Reading Twitter in the run up to the festive period, you can’t move for people suggesting what to drink with your Christmas turkey, ham, beef, nut roast, or whatever christens the plate on the 25th. Ultimately, my belief is that no wine on such a day is a bad choice, and if you’re not sure then go with a favourite. By the main course, everyone is either too frazzled or too relaxed to really care. My only reservation with this is that, should you be hosting a large group, a special 30 year old Burgundy should remain in the wine rack – unless you’re a family of connoisseurs, something so precious will ultimately fall on deaf ears while people wonder what a bloody Snowball tastes like.
This year, I hosted a Christmas for two. I love cooking, and I am one if not the most organised people I know. Armed with nothing but a spreadsheet, a Waitrose order, and Nigella’s Christmas, my small kitchen managed to turn out a pretty decent spread. My dad, the recipient of this meal, is more of a beer man these days, and hence the wine choice was for myself alone. I stuck to my key principle of, “What would I enjoy most?”. It’s been a rough December, so the answer was clear: champagne, and Chateauneuf du Pape.
I served the Louis Roederer champagne (Majestic, £44.99) with Nigella’s Parmesan Shortbreads – perfect nibbles for pre-Christmas, and so simple to make that they can be frozen weeks beforehand and cooked without defrosting. The salty savouriness of Parmesan is a perfect compliment to champagne, and this one was a superb choice. It’s toasty, but with a very refined mousse – the next wave is a hit of citrus and apple flavours, all lemons and limes to counteract any heaviness from the cheese. Chilled and enjoyed straight from the fridge, this is light but with serious notes. I also used a Champagne stopper to preserve it until the next day. Despite my skepticism, it worked like a dream. Unfortunately, that may also mean my sparkling wine consumption goes up in 2019.
For the main course, and again taking a leaf out of the Nigella bible, it was the classic turkey and trimmings, plus a slice of ginger-baked ham that I’d made the previous day. For the grand repast, I decanted a bottle of Le Grand Prebois Chateauneuf du Pape (Waitrose, £26.99). While my dad deemed it “too strong”, I forged ahead and was well rewarded. The aromas of raspberry, lightly menthol, and clove meant that they were perfectly matched with the turkey, cranberry sauce, and allspice gravy. There’s an almost meaty taste on the tongue, savoury and chewy with some darker fruits, emerging with some blackberries right at the end. The finish is long, and the tannins are bold yet soft, with vanilla flavours belying a suspicion of oak ageing. I would still pay full price for this (as a treat), however I took advantage of Waitrose’s December offer on six bottles with 25% off to make this a fantastic bargain.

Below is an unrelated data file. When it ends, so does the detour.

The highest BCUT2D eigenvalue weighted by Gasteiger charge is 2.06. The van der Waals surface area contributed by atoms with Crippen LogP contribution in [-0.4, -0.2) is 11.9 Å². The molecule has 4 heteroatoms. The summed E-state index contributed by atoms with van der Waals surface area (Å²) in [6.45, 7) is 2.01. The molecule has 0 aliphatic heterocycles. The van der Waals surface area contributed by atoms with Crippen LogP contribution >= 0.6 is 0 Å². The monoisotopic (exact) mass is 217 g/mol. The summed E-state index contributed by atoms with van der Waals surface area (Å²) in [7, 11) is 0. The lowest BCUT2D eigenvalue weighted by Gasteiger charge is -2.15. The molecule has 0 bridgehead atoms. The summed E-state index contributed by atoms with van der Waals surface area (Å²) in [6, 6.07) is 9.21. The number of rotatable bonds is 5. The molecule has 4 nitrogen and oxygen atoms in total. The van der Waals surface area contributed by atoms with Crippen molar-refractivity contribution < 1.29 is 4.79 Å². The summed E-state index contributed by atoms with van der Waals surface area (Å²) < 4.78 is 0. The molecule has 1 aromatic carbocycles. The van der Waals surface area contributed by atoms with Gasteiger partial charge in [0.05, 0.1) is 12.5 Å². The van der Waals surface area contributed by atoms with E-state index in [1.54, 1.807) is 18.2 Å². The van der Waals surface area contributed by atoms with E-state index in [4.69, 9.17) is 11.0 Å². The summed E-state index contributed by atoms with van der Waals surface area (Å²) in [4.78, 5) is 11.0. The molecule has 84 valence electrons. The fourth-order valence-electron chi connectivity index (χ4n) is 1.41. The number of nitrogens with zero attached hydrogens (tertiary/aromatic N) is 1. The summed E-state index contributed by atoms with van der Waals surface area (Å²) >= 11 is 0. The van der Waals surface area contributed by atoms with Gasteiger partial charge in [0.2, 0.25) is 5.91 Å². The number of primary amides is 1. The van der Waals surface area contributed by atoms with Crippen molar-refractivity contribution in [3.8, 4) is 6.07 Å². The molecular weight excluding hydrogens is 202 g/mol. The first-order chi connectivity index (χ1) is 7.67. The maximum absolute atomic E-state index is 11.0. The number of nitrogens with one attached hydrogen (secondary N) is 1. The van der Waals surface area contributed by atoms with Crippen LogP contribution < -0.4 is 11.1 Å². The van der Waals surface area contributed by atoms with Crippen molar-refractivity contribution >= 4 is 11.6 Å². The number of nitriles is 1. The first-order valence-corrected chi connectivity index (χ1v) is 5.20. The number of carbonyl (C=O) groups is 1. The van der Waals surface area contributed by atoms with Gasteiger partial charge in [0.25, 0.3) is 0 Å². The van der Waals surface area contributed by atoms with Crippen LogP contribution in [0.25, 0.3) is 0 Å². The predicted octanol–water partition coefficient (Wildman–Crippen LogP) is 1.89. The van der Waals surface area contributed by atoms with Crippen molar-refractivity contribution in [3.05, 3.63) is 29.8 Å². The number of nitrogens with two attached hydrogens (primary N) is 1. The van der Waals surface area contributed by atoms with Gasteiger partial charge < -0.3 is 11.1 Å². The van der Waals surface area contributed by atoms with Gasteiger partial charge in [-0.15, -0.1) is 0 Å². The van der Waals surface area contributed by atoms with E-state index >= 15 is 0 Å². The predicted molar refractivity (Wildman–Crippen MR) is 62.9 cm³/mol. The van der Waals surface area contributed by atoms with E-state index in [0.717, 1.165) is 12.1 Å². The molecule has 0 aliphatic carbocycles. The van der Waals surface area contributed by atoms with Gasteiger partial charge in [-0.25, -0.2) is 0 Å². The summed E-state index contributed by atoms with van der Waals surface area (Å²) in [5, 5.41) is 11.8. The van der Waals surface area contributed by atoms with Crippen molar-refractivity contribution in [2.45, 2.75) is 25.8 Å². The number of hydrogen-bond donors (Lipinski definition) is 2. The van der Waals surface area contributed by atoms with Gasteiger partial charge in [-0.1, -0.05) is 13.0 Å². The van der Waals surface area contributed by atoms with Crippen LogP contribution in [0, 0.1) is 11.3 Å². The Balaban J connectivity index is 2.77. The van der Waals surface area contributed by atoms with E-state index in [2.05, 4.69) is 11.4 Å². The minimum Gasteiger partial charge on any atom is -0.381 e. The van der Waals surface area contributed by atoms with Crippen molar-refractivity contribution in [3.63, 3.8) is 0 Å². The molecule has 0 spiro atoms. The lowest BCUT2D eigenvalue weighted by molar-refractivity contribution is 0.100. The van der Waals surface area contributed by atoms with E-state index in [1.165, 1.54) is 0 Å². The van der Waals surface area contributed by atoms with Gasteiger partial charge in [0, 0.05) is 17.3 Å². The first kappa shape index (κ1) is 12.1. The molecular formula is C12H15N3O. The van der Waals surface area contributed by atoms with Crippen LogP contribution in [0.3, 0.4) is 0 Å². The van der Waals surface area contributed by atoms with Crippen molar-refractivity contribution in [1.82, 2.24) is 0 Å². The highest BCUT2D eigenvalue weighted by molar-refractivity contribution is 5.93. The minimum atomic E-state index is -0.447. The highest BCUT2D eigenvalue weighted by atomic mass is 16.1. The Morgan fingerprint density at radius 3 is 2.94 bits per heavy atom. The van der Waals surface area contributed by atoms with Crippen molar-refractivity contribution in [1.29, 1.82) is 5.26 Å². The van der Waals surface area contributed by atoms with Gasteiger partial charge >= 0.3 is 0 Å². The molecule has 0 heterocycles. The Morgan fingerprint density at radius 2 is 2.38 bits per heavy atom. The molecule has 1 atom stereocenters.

Unfortunately after this feast, my father threw in the towel for the Day. Therefore, on Boxing Day we were joined by old-hand Divya, for a feast of the other half of the Louis Roederer, cold cuts, cheese, homemade sourdough and Parma ham and melon. Given Divya’s enjoyment of good wine and conversation, I decided to get something a little special from storage.
Earlier this year I purchased a few bottles of my very favourite vigneron’s Chateauneuf du Pape, after being entranced by the 2000 vintage while in Avignon. Unfortunately, the labels were discovered to be slightly damaged, so I got these Chateau de Beaucastel’s for a steal at £50 each. Given the age of the wine, I decanted it for an hour and a half before serving, to give it time to gain a little oxygen and open up after 18 years in the bottle. As can so often happen with wines from holidays, I was nervous that I’d made an expensive mistake. However, the memories flew back immediately as soon as the first drops hit the bowl of the glass. Red fruits, cinnamon spice, and cedar wood mingled with aromas of punchy clove and blackberries. It opens up even more on tasting, with meaty savouriness, forest floor and violets. The tannins are smooth and long, perfectly drinking for the next couple of years at least. I’m planning to open another on my birthday.
My Christmas has been relatively quiet. I have a small family (half of which don’t speak to each other anyway), but I can honestly say it was very relaxing. Good food, good wine, and good friends. That’s all you need.
- The Christmas kitchen Bible, Nigella’s Christmas;
- A spreadsheet which started preparations on Christmas Eve;
- Nigella’s website for the Parmesan Shortbreads;
- BBC Good Food for a non-meaty stuffing; and,
- Berry Brothers & Rudd, Waitrose, and House of Townend for wines.